On Monday, police were clearing away Mohawk demonstrators who have blocked rail traffic on one of Canada’s most vital routes for the past 18 days, as threats break out of further protests in support of Wet’suwet’en hereditary chiefs.
As television stations in Canada played video of arrests at the Tyendinaga Mohawk blockades near Marysville, Ontario hundreds of activists held a solidarity protest that began on Parliament Hill and crawled through downtown Ottawa.
At the same time, protesters from the Mohawk community in Kahnawake, Quebec — where activists have held their own rail blockade since February 8 held a slow-moving demonstration on a highway leading into Montreal.
Speaking to reporters on his way to meet with the government’s incident response group, Public Safety Minister Bill Blair said the barricades on rail lines “cannot persist” because they are having an unacceptable “negative impact on Canadians across the country.” (TheStar)
The Mohawk condemned the use of force being used in Tyendinaga Mohawk Territory on people who are standing up for human rights and the land and water. The rule of law includes human right and Indigenous rights. The international Convention for the Elimination of Racial Discrimination condemns colonization which Canada practices through the Indian Act. Canada is a signatory to the ICERD (International Convention on the Elimination of All Forms of Racial Discrimination).
Political and public rhetoric about the “rule of law” has been invoked by those who support and those who oppose the protests. As Canadians work through these competing positions, an understanding of the constitutional freedom of peaceful assembly can offer some clarity. Protected under section 2(c) of the Canadian Charter of Rights and Freedoms, freedom of peaceful assembly is one of our most fundamental – and ignored – constitutional rights. (TheGlobalMail)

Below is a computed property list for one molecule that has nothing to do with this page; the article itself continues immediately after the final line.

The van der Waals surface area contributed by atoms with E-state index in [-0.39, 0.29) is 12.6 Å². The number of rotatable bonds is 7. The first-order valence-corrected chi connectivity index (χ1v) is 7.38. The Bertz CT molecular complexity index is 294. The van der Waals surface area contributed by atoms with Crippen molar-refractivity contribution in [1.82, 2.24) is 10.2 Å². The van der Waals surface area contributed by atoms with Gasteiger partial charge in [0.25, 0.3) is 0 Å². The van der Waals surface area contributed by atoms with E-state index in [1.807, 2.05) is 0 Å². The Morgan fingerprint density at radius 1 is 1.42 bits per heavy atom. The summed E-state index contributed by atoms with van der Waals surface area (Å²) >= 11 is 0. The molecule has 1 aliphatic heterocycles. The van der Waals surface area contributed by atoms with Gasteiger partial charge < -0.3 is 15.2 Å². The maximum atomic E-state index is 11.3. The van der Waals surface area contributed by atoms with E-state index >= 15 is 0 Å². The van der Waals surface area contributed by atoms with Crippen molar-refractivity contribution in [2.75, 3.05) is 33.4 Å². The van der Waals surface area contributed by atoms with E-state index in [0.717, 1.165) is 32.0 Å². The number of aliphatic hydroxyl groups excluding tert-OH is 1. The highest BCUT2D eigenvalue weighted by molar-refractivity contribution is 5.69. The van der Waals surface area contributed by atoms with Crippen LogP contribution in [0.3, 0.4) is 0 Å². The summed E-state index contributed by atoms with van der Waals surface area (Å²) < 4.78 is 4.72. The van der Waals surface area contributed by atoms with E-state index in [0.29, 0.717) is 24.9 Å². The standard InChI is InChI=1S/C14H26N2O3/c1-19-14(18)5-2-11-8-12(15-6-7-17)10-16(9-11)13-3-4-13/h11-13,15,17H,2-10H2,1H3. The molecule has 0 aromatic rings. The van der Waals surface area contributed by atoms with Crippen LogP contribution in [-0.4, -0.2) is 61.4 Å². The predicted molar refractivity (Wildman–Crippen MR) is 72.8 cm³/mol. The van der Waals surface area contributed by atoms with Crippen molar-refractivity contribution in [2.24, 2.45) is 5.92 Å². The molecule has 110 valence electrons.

Protests raise some of the most important and thorniest questions at the intersection of constitutional rights and politics in a democratic society. These questions can get mired in confusion due to a common misconception: that freedom of peaceful assembly is the same as freedom of expression. But freedom of peaceful assembly is different from freedom of expression (protected by section 2(b) of the Charter). The former protects expression that takes a particular form (assembly) and is exercised collectively. Equal freedom of expression alone is not enough to permit all perspectives to compete fairly in the “free marketplace of ideas.” Rather, unequal distribution of wealth and social standing amplifies some voices and silences others. In short, freedom of peaceful assembly gives marginalized groups a way to make themselves heard. (TheGlobalMail)
Environmental Assessment refusal
British Columbia has ordered the energy company behind the Coastal GasLink pipeline to go back and carry out more consultations with Wet’suwet’en hereditary chiefs before it can proceed. The province’s Environmental Assessment Office (EAO) has refused a key report from the company, which is required before Coastal GasLink can get its final green light for construction in Wet’suwet’en territory. (The National Obverser)
The company has 30 days to carry out more consultations with Wet’suwet’en community.
Yves-François Blanchet, Bloc Québécois chief and major Québec opposition on Parliament Hill in Ottawa pointed out on Sunday that the British Columbia Environmental Assessment Office’s (EAO) request was known on Friday when Justin Trudeau called for respect for the law and the lifting of barricades. Blanchet said the Prime Minister should have used it as leverage to force dialogue since the assessment was dated February 18th. (TVA Nouvelles)
“Rather than referring to the suspension of work, the Prime Minister of Canada once again hid behind the police forces of the provinces and Quebec,” said Mr. Blanchet in an interview with TVA Nouvelles. It’s the opposite of the type of initiative you have to take. We must not threaten to use force when there is a great openness at present to have favorable conditions for negotiations. “(TVA Nouvelles)
Since the Prime Minister’s exit from the rail crisis on Friday, neither of the two largest barricades, that of Tyendinaga, east of Belleville, Ontario, (lifting up by police on Monday) and that of Kahnawake, on the South Shore of Montreal, has been lifted, and sympathy demonstrations continue to take place in various locations across the country.